The other major benefit of the BRS is that you can exit the service after 4 years and take this $8553.12 (which could grow to $387,107.84) with you. That means the additional $1290.36 a month at retirement could still be yours, whereas with the old retirement system you would have received nothing towards retirement other than your personal contributions after four years of service.
It is important to note that the figures above refer only to the 5% matching contribution. Assuming you personally contributed only 5%, you could essentially double these numbers. Imagine if you contributed 20% or even 30% during this first 4-year period.
In fact, let’s get crazy for a moment…If you contribute 25% (20% plus 5% matching) for four years (again assuming no promotions) you will have contributed $24,280.80. In 40.5 years, it will have grown to an estimated $512,083.07 (at a 7.18% return) or $1,690,576.24 (at 10% return). At a 4% withdrawal rate, this is $67,623.05 annually!
If you contribute 35% (30% plus 5% matching) for four years (again assuming no promotions), you will have contributed $32,144.64. In 40.5 years, it will have grown to an estimated $677,932.82 (at 7.18% interest) or $2,238,104.31 (at 10% interest). At a 4% withdrawal rate this is $89,524.17 annually!
Basically, you need to maximize your effort in contributing to the TSP during your first four years of service. If you do this, your retirement could already be sufficiently funded, and you would be able to begin investing the money that you had been contributing elsewhere.
With the new retirement system, it is more important than ever to understand the various TSP funds where you can allocate for your money. Traditionally, your money started in the G-fund, which has never lost money but only earns 1%-2% interest (barely outpacing inflation).
Unfortunately, a lot of us old guys (talking about myself here) didn’t know this and left our money in there for the first few years (5 years in my case). That means I missed out on a ton of interest during the early years of my service, which is the most impactful years for a high rate of returns!
Luckily, the BRS matching portion will automatically be placed in one of the Lifecycle (L) funds. This is a much better scenario, and I believe that is going to become the default allotment in the future (but verify what account your funds are going to ASAP)!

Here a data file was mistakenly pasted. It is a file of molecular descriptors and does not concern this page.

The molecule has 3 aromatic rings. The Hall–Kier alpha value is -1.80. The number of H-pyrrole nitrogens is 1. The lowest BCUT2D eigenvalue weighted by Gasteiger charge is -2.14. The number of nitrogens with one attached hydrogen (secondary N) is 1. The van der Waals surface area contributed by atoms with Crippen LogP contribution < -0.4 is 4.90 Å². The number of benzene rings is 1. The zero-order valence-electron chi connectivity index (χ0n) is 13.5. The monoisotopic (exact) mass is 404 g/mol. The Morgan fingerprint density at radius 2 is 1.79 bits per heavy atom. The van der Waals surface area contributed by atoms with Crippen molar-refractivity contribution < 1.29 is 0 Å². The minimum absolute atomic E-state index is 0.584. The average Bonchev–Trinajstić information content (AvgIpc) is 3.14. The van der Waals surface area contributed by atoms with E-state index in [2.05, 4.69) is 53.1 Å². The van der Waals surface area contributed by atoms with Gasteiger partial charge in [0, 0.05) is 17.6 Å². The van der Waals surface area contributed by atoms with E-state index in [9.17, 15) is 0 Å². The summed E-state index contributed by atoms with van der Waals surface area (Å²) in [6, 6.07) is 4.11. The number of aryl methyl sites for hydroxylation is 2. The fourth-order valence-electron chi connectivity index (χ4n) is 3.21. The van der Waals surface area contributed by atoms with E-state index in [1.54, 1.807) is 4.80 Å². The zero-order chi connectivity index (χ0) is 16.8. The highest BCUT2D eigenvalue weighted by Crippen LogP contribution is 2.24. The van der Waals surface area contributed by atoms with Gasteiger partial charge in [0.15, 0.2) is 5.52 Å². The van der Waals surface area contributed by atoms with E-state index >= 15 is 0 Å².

There are so many different ways that you could allocate your funds.
Which Fund Should I Use?
My opinion is that you should place all of your money into the Lifecycle fund for the year you plan to retire if you aren’t really savvy with the various funds.
If you plan to retire in the year 2053, then you would use the Lifecycle-2050 fund.
I suggest this because that fund shifts throughout time to provide the best return in the least risky manner for you. It will be more aggressive when you’re younger, and as you get closer to retirement it will gradually move a larger allocation to the G-fund so that it won’t be hurt by any market downturns.
If you want to put the money in other funds, feel free, but the simplest way to handle the TSP is to drop your money in the L-fund.
In theory, you could do this and never look at or touch your TSP again until retirement!
Below is a brief list of the descriptions and objectives of the TSP funds, as stated on the official TSP website https://www.tsp.gov/InvestmentFunds/FundPerformance/index.html . I have also embedded a screenshot of the Summary of Returns page from their website so that you can see how some of these funds have performed. Note, it is quite possible to obtain the 10% return we have discussed.
G-fund – Government-Backed Securities (interest income without risk of loss of principal)
F-fund – Government, corporate, and mortgage-backed bonds (mirrors Bloomberg and Barclays)
C-fund – Stocks of large- and medium-sized U.S. companies (mirrors S&P 500)
S-fund – Stocks of small-to-medium-sized U.S. companies (mirrors the Dow Jones industrial avg. index)
I-fund – International stocks of more than 20 developed countries (mirrors MSCI and EAFE)